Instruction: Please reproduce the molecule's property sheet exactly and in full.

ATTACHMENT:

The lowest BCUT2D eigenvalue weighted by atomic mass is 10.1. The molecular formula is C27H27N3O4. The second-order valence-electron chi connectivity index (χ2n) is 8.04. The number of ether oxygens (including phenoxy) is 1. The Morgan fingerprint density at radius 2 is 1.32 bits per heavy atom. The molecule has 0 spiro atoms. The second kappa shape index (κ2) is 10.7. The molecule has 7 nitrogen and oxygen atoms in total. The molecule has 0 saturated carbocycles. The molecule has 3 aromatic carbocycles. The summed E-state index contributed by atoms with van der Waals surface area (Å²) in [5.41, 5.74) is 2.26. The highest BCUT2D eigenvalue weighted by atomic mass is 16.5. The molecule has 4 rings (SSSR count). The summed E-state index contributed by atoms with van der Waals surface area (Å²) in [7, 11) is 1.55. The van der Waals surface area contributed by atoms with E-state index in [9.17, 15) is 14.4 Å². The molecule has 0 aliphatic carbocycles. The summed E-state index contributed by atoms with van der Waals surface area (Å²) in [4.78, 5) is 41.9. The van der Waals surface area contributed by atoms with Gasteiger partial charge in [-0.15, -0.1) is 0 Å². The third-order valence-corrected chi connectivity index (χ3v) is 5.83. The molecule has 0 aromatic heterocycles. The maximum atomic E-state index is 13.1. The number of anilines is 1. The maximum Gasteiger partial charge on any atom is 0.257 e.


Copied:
The lowest BCUT2D eigenvalue weighted by atomic mass is 10.1. The molecular formula is C27H27N3O4. The second-order valence-electron chi connectivity index (χ2n) is 8.04. The number of ether oxygens (including phenoxy) is 1. The Morgan fingerprint density at radius 2 is 1.32 bits per heavy atom. The molecule has 0 spiro atoms. The second kappa shape index (κ2) is 10.7. The molecule has 7 nitrogen and oxygen atoms in total. The molecule has 0 saturated carbocycles. The molecule has 3 aromatic carbocycles. The summed E-state index contributed by atoms with van der Waals surface area (Å²) in [5.41, 5.74) is 2.26. The highest BCUT2D eigenvalue weighted by atomic mass is 16.5. The molecule has 4 rings (SSSR count). The summed E-state index contributed by atoms with van der Waals surface area (Å²) in [7, 11) is 1.55. The van der Waals surface area contributed by atoms with E-state index in [9.17, 15) is 14.4 Å². The molecule has 0 aliphatic carbocycles. The summed E-state index contributed by atoms with van der Waals surface area (Å²) in [4.78, 5) is 41.9. The van der Waals surface area contributed by atoms with Gasteiger partial charge in [-0.15, -0.1) is 0 Å². The third-order valence-corrected chi connectivity index (χ3v) is 5.83. The molecule has 0 aromatic heterocycles. The maximum atomic E-state index is 13.1. The number of anilines is 1. The maximum Gasteiger partial charge on any atom is 0.257 e.